BEIRUT (Reuters) - A Hezbollah commander has died during a mission in Iraq, sources familiar with the incident said on Wednesday, indicating the Lebanese group that is already fighting in Syria’s civil war may be involved in a second conflict in the region.
Hezbollah, an Iranian-backed Shi‘ite Islamist group, has not previously announced any role in the conflict in Iraq, which escalated last month when radical Sunni militants seized large areas of territory from the Shi‘ite-led government in Baghdad.
Four sources in Lebanon named the Hezbollah commander as Ibrahim al-Haj, a technical specialist involved in training. They said he was “martyred” in a battle near Mosul, a city in northern Iraq seized from government control last month by an al Qaeda offshoot known as the Islamic State.
His funeral was held on Wednesday in the village of Qilya in the Bekaa Valley. A Hezbollah official contacted by Reuters declined to comment.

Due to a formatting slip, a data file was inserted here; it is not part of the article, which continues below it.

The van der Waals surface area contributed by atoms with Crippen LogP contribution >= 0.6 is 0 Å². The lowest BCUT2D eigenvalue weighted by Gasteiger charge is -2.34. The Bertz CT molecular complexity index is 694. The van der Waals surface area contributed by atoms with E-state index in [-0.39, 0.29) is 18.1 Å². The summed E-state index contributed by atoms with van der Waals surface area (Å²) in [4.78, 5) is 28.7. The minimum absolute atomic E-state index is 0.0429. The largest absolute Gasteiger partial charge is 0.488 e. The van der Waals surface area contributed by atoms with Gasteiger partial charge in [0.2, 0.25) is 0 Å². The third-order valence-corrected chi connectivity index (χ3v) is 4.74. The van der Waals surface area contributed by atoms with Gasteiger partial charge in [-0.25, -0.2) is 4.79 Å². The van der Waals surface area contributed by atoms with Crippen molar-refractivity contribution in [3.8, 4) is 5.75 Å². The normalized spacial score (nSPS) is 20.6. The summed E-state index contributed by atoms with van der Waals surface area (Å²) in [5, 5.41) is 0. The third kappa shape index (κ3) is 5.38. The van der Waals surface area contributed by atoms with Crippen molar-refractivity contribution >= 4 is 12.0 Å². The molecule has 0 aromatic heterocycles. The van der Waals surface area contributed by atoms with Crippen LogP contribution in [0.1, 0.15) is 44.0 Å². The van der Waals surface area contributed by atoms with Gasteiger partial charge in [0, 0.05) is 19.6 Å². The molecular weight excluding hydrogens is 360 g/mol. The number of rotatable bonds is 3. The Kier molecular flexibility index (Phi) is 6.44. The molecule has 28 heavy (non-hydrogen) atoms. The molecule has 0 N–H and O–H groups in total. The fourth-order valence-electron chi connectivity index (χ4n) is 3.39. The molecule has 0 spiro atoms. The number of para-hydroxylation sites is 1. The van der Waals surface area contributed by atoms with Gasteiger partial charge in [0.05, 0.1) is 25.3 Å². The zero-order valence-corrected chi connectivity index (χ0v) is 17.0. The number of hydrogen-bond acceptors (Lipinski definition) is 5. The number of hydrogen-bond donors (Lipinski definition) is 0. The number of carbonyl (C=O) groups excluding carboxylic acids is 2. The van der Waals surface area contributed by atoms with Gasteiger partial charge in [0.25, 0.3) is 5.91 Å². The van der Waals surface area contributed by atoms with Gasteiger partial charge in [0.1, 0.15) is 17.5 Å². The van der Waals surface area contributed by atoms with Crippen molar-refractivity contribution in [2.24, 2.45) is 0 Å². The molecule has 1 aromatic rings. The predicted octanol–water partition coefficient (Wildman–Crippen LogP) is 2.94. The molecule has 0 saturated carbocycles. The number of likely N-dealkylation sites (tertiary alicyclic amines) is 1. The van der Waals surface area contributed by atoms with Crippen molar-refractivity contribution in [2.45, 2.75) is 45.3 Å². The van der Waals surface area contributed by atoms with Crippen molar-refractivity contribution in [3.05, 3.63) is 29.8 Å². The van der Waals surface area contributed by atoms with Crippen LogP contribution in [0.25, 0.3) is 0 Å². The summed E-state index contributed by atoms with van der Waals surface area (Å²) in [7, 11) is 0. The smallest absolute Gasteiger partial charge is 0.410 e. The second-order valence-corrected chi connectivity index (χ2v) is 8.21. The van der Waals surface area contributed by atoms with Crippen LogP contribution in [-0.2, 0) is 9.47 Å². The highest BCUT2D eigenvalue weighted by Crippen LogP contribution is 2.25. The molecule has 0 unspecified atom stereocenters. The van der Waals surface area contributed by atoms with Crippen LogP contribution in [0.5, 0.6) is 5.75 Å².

Hezbollah’s deployment in Syria has helped President Bashar al-Assad’s government firm up its grip on power by reestablishing control over a strategic corridor of territory stretching north from Damascus. The group says it is fighting in Syria against the threat posed by radical Sunni militants.
Assad is an ally of Iran and a member of the Alawite sect that is an offshoot of Shi‘ite Islam. Tehran also has longstanding ties to Shi‘ite politicians in Iraq.
Hezbollah was founded with Iranian help in the early 1980s and fought to drive out Israeli forces that occupied southern Lebanon until 2000. The most powerful group in Lebanon, it also fought a war with Israel in 2006.
Reporting by Laila Bassam; Writing by Tom Perry, Editing by Angus MacSwan